In recent weeks we have looked at some specific applications for which oil-free air compressors may be preferable – for example, dental air compressors that must produce very clean and dry output for use inside patients’ mouths.
But how exactly do oilless air compressors work, and why don’t they simply seize up as an engine’s moving parts would without oil?
For most applications, lubricated air compressors are perfectly acceptable – the oil reduces friction between moving parts, and this can improve efficiency, reduce maintenance demands, and may have safety implications in explosive environments where friction could raise heat levels by an unacceptable extent.
However, lubricated air compressors inevitably introduce a certain degree of oil contamination into the air they output, including microscopic aerosol oil droplets, clouds of oil vapour or mist, and even liquid oil that may form on the inner walls of the compressor output pipe and gradually creep to the nozzle.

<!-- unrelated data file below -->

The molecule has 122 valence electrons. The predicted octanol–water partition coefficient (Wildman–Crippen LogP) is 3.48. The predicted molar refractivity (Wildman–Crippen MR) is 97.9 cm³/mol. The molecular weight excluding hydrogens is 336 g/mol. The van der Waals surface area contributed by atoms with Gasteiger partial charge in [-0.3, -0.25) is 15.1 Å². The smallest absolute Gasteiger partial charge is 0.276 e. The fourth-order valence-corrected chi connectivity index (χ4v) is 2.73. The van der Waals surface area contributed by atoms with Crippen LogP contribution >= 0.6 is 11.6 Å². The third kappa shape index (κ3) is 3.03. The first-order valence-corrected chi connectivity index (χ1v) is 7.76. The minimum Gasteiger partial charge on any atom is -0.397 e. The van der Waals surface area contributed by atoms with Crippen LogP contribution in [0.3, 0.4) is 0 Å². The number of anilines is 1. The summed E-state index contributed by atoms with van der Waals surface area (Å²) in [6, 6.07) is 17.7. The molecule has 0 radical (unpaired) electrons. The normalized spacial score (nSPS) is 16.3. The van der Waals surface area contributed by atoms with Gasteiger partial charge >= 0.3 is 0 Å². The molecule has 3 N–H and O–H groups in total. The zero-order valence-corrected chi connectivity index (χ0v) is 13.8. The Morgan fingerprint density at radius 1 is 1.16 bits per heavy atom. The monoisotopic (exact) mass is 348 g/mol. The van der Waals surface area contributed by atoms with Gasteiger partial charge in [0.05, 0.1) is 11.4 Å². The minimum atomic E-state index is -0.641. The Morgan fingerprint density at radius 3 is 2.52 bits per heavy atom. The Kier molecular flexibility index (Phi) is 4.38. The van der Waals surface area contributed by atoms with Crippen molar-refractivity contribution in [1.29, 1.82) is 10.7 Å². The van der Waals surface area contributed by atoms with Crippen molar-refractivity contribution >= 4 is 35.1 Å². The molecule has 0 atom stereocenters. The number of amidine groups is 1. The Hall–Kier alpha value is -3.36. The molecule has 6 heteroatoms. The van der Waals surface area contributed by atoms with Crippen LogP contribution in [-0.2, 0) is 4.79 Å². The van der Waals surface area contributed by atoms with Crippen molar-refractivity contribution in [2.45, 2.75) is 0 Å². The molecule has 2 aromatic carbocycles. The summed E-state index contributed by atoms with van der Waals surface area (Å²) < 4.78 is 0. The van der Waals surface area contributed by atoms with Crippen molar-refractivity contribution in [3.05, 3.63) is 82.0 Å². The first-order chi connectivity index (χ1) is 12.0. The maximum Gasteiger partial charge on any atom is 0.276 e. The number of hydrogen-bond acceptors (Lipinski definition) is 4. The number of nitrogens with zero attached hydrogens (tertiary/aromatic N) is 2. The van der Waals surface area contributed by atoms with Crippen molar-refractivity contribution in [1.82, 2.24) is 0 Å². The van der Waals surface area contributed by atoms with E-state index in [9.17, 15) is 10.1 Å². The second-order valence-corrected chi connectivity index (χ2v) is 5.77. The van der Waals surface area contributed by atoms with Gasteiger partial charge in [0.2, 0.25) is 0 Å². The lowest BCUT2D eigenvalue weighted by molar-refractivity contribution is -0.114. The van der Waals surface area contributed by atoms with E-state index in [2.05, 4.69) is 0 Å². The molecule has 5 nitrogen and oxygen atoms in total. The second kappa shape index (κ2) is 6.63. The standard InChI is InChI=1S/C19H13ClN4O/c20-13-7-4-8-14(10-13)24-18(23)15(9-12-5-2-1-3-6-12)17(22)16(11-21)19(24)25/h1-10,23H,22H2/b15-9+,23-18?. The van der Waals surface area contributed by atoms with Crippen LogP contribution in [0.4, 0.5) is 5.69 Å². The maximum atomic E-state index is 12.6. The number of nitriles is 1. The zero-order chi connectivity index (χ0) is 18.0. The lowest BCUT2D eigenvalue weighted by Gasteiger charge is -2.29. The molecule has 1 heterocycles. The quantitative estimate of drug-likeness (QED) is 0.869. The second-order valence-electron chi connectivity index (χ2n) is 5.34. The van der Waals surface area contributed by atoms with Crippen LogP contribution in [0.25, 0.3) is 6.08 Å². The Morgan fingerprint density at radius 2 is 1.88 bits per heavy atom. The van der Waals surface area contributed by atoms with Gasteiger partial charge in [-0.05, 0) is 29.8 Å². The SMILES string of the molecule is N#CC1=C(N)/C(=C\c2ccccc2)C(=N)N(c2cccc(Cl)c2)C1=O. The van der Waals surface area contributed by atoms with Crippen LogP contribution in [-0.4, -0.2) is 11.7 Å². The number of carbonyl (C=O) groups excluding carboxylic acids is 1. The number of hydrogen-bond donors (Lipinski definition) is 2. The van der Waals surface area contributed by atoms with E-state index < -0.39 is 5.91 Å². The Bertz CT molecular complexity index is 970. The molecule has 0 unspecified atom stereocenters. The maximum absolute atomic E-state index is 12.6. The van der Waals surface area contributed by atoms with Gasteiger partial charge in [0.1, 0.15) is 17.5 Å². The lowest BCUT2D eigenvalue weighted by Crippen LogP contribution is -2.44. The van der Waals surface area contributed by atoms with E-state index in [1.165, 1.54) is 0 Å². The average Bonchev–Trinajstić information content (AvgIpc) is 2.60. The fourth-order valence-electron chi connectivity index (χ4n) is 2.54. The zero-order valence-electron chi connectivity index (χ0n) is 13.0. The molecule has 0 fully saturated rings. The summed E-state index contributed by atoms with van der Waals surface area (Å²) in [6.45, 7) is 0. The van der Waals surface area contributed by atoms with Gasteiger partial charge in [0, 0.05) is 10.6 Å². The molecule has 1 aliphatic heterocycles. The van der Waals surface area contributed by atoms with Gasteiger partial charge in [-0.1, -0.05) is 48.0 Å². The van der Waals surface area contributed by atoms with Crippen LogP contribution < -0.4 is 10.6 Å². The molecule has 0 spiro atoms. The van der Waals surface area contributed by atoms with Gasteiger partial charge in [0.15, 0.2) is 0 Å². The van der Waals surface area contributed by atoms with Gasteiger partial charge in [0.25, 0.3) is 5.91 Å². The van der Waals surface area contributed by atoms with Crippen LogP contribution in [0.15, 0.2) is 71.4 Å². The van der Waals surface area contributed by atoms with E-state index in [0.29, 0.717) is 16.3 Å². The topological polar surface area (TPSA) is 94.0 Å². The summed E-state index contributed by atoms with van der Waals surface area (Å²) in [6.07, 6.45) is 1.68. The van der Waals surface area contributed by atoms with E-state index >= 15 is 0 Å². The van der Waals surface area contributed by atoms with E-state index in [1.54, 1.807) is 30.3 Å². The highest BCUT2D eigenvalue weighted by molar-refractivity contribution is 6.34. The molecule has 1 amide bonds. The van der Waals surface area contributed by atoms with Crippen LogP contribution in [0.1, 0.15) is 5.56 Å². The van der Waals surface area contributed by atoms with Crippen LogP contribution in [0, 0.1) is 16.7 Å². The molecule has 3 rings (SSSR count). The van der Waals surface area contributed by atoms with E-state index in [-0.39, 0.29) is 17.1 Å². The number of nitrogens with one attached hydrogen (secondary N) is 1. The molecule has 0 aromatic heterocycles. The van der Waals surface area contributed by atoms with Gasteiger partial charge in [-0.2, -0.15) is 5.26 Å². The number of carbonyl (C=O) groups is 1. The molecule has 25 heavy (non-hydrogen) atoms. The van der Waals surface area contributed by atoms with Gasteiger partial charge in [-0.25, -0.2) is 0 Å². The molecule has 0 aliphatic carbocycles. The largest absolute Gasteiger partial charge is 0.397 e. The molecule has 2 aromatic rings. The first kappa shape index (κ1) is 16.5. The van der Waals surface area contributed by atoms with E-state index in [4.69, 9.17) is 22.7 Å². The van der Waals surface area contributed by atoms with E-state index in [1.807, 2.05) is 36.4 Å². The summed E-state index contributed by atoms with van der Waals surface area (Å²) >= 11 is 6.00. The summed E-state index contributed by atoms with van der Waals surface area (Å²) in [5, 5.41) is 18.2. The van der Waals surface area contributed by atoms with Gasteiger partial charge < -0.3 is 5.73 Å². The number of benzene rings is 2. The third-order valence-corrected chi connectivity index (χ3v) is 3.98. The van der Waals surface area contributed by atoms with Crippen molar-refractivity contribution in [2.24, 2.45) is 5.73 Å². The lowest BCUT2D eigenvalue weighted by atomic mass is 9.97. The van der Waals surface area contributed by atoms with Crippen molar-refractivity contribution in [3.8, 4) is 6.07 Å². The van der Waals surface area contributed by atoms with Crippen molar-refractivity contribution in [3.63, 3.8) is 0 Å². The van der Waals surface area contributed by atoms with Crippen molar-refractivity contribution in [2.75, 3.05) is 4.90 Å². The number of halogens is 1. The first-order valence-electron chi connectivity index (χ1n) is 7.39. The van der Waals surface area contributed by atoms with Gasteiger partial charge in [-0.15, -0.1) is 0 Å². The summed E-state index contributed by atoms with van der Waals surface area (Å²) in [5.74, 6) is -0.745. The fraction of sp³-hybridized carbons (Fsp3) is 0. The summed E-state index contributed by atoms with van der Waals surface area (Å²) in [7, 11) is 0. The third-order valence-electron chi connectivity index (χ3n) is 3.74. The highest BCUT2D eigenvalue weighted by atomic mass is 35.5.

Oil-free air compressors eliminate these problems in the simplest way possible – by not using oil. In this sense, it is an elegant solution to any concerns about oil contamination in a compressed air supply.
But that still doesn’t explain how oilless air compressors work.
This too is very simple, however: rather than using oil to lubricate the system and reduce the friction that arises from contact between moving parts, an oil-free air compressor is manufactured to much finer tolerances.
Air compressor parts such as the rotors typically do not touch at all in oilless air compressors, instead passing very very close to one another without making contact.
The result is no major loss of efficiency, but a system with no oil contamination in its output, and no friction arising from direct contact to increase the internal temperature or cause damage to the rotor surfaces.
Finally, remember oil is not the only way to reduce friction on a surface; oil-free air compressor parts may be Teflon-coated where appropriate, and this provides a further way to reduce any friction forces that might be exerted upon them.